NASA administrator weighs in on China’s historic lunar far side samples

China has made history by becoming the first country to retrieve samples from the far side of the moon, with the Chang’e-6 lunar mission successfully returning on June 25. This achievement solidifies China’s position as one of the world’s leading space powers, rivaling only the United States. China plans to share these valuable lunar samples with international scientists, following the precedent set by NASA after the Apollo missions.

NASA Administrator Bill Nelson expressed his pleasure at China’s intention to share the samples. However, US access to these samples may be restricted due to the 2011 Wolf Amendment, a law that prohibits NASA from cooperating with China without Congressional authorization. Bian Zhigang, vice chair of the China National Space Administration, has urged the US to remove these obstacles for normal space cooperation.

During the Cold War, NASA shared samples from the moon’s near side with its rivals, including the former Soviet Union and China. However, samples from the moon’s far side have taken decades to procure. China, being the only country to make a soft landing of a robotic spacecraft on the far side of the moon, achieved this feat in 2019 with the Chang’e-4 mission.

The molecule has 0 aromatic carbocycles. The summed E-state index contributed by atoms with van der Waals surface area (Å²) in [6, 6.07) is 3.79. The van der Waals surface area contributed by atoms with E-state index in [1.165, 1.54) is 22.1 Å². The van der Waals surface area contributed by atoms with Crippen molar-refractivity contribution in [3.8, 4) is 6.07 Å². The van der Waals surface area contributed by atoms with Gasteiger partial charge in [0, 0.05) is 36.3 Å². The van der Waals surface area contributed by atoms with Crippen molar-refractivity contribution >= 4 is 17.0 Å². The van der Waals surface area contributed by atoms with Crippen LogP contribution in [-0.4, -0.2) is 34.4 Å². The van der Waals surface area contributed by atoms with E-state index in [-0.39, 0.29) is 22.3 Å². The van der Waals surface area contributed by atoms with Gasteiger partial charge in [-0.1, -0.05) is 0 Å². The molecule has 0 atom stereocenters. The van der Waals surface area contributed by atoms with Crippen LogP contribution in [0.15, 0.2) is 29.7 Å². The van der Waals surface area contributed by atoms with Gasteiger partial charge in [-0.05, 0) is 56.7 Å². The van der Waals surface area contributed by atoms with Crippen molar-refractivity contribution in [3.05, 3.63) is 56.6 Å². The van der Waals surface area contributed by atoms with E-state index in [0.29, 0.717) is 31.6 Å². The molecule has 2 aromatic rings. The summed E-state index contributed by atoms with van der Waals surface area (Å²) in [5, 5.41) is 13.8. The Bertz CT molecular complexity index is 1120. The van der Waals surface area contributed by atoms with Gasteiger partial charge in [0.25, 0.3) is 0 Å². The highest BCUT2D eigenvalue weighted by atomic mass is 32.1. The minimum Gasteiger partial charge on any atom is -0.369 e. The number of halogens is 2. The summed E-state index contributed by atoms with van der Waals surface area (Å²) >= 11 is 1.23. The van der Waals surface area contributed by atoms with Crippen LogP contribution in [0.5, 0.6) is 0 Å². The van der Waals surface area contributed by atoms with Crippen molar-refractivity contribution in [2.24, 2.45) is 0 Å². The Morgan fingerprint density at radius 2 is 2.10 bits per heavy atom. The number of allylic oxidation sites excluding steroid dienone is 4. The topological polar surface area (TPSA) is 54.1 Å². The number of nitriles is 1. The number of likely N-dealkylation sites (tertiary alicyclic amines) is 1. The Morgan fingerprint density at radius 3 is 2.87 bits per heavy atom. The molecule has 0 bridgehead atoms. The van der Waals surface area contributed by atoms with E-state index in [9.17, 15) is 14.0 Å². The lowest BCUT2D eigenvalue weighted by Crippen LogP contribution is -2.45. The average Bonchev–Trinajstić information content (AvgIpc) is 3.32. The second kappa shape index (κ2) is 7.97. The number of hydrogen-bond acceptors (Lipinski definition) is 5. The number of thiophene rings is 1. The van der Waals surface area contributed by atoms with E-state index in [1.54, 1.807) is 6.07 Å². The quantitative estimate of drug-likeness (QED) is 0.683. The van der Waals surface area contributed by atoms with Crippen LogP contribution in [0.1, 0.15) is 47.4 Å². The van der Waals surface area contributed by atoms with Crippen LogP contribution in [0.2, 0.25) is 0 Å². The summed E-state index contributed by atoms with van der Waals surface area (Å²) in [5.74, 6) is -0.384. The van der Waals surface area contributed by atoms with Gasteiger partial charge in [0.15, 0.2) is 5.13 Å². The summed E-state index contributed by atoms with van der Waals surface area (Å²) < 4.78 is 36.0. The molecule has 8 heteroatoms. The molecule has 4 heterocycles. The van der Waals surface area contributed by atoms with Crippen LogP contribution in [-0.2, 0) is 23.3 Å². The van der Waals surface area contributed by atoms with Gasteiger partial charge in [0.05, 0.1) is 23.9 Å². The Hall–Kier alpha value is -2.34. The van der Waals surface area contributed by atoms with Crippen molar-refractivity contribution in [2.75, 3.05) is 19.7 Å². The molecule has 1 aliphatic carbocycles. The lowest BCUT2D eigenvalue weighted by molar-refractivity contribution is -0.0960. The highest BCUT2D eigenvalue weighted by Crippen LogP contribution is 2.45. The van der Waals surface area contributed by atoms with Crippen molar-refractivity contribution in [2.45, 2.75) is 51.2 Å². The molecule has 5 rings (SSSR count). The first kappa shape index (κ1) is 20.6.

China opened its lunar samples to international scientists for the first time last August, and Nelson has given NASA-funded researchers the green light to apply for access. The US space agency will determine whether NASA-funded scientists can access the samples in accordance with the Wolf Amendment.

China aims to land astronauts on the moon before 2030, while the US is targeting the latter part of 2026. Despite China’s recent success with robotic lunar missions, NASA remains confident that it will beat China in the race to land people on the moon due to its advanced human spaceflight capabilities. NASA has partnered with SpaceX to develop the lunar lander for the Artemis III mission, while China has yet to fly a human-rated spacecraft around the moon.

In terms of robotic exploration, China holds the advantage, as the US has not landed a robotic spacecraft on the moon since 1968. NASA is currently funding the development of lunar landers by private companies through its Commercial Lunar Payload Services program. The first US-made spacecraft to soft land on the moon in over five decades, Intuitive Machines’ IM-1 lander, reached the lunar surface in February, but a different NASA-funded lunar lander, Peregrine, failed on its maiden voyage due to a fuel leak in January.

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